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  1. Abstract

    Rivers frequently delimit the geographic ranges of species in the Amazon Basin. These rivers also define the boundaries between genetic clusters within many species, yet river boundaries have been documented to break down in headwater regions where rivers are narrower. To explore the evolutionary implications of headwater contact zones in Amazonia, we examined genetic variation in the Blue-capped Manakin (Lepidothrix coronata), a species previously shown to contain several genetically and phenotypically distinct populations across the western Amazon Basin. We collected restriction site-associated DNA sequence data (RADcap) for 706 individuals and found that spatial patterns of genetic structure indicate several rivers, particularly the Amazon and Ucayali, are dispersal barriers for L. coronata. We also found evidence that genetic connectivity is elevated across several headwater regions, highlighting the importance of headwater gene flow for models of Amazonian diversification. The headwater region of the Ucayali River provided a notable exception to findings of headwater gene flow by harboring non-admixed populations of L. coronata on opposite sides of a < 1-km-wide river channel with a known dynamic history, suggesting that additional prezygotic barriers may be limiting gene flow in this region.

     
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  2. Zetka, M (Ed.)
    Abstract The clapper rail (Rallus crepitans), of the family Rallidae, is a secretive marsh bird species that is adapted for high salinity habitats. They are very similar in appearance to the closely related king rail (R. elegans), but while king rails are limited primarily to freshwater marshes, clapper rails are highly adapted to tolerate salt marshes. Both species can be found in brackish marshes where they freely hybridize, but the distribution of their respective habitats precludes the formation of a continuous hybrid zone and secondary contact can occur repeatedly. This system, thus, provides unique opportunities to investigate the underlying mechanisms driving their differential salinity tolerance as well as the maintenance of the species boundary between the 2 species. To facilitate these studies, we assembled a de novo reference genome assembly for a female clapper rail. Chicago and HiC libraries were prepared as input for the Dovetail HiRise pipeline to scaffold the genome. The pipeline, however, did not recover the Z chromosome so a custom script was used to assemble the Z chromosome. We generated a near chromosome level assembly with a total length of 994.8 Mb comprising 13,226 scaffolds. The assembly had a scaffold N50 was 82.7 Mb, L50 of four, and had a BUSCO completeness score of 92%. This assembly is among the most contiguous genomes among the species in the family Rallidae. It will serve as an important tool in future studies on avian salinity tolerance, interspecific hybridization, and speciation.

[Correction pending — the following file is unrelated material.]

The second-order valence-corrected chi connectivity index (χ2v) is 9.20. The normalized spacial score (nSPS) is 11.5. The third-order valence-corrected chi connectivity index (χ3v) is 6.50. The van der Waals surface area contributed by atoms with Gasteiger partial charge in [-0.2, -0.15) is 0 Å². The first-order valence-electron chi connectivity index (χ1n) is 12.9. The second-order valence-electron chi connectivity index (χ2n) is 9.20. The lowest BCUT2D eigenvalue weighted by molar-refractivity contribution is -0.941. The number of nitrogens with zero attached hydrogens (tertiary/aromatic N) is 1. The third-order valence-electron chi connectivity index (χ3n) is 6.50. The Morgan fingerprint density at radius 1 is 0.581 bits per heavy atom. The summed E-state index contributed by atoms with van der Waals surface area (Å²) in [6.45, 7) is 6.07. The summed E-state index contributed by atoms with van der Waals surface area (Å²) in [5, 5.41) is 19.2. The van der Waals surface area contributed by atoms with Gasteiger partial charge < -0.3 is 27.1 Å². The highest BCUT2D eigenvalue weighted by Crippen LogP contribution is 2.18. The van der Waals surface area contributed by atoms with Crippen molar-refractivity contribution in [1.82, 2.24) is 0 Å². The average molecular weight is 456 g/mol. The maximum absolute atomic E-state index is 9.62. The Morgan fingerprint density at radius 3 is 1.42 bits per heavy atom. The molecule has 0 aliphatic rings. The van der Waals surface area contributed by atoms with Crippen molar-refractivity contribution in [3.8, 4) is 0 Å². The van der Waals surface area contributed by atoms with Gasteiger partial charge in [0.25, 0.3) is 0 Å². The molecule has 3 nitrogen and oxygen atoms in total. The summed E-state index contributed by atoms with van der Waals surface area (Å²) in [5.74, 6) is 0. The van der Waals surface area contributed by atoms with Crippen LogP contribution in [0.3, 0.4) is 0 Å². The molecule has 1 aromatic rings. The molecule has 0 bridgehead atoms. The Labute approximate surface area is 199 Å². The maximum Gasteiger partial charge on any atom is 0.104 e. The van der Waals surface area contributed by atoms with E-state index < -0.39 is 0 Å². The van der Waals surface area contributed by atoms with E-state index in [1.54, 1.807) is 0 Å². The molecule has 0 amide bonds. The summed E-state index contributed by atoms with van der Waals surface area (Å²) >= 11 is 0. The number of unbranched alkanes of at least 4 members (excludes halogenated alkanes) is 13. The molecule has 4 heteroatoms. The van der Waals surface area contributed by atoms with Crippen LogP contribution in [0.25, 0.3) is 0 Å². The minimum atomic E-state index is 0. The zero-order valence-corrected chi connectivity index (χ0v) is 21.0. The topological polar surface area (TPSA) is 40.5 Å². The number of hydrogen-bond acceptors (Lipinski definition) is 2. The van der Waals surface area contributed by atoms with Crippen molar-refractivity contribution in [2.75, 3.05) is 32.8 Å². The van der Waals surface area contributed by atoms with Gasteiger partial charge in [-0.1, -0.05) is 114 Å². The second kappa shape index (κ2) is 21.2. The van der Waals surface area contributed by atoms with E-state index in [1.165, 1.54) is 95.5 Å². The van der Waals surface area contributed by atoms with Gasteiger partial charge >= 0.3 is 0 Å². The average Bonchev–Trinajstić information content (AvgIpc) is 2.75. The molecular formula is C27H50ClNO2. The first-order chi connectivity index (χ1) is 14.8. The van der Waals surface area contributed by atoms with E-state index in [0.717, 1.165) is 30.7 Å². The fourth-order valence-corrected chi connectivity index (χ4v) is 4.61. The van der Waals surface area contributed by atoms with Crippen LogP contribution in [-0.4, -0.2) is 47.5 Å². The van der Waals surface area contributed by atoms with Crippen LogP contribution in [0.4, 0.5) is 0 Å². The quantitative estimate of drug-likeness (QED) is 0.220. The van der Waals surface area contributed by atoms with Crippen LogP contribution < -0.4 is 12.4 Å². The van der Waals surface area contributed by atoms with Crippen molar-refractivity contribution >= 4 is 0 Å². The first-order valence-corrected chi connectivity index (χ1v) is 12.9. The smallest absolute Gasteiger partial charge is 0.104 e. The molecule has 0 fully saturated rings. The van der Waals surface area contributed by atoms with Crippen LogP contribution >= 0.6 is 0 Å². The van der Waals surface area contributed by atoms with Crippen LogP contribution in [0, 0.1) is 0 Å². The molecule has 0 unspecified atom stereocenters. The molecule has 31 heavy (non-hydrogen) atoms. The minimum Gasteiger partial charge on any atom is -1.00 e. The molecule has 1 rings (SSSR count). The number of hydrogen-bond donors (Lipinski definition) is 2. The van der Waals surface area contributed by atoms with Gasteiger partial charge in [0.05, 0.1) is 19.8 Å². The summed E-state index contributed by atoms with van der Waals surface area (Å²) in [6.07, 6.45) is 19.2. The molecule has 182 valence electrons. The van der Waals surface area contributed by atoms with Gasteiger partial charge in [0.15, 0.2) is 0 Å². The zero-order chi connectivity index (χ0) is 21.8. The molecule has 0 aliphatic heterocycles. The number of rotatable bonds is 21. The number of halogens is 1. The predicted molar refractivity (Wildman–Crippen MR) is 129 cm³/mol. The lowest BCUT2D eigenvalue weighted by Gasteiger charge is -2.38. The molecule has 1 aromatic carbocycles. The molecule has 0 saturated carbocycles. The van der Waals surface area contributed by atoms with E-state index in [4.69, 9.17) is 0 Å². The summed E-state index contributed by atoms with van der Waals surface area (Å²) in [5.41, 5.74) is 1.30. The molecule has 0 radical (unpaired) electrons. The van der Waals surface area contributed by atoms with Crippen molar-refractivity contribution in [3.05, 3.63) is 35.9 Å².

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    Free, publicly-accessible full text available May 2, 2024
  3. Makhalanyane, Thulani P. (Ed.)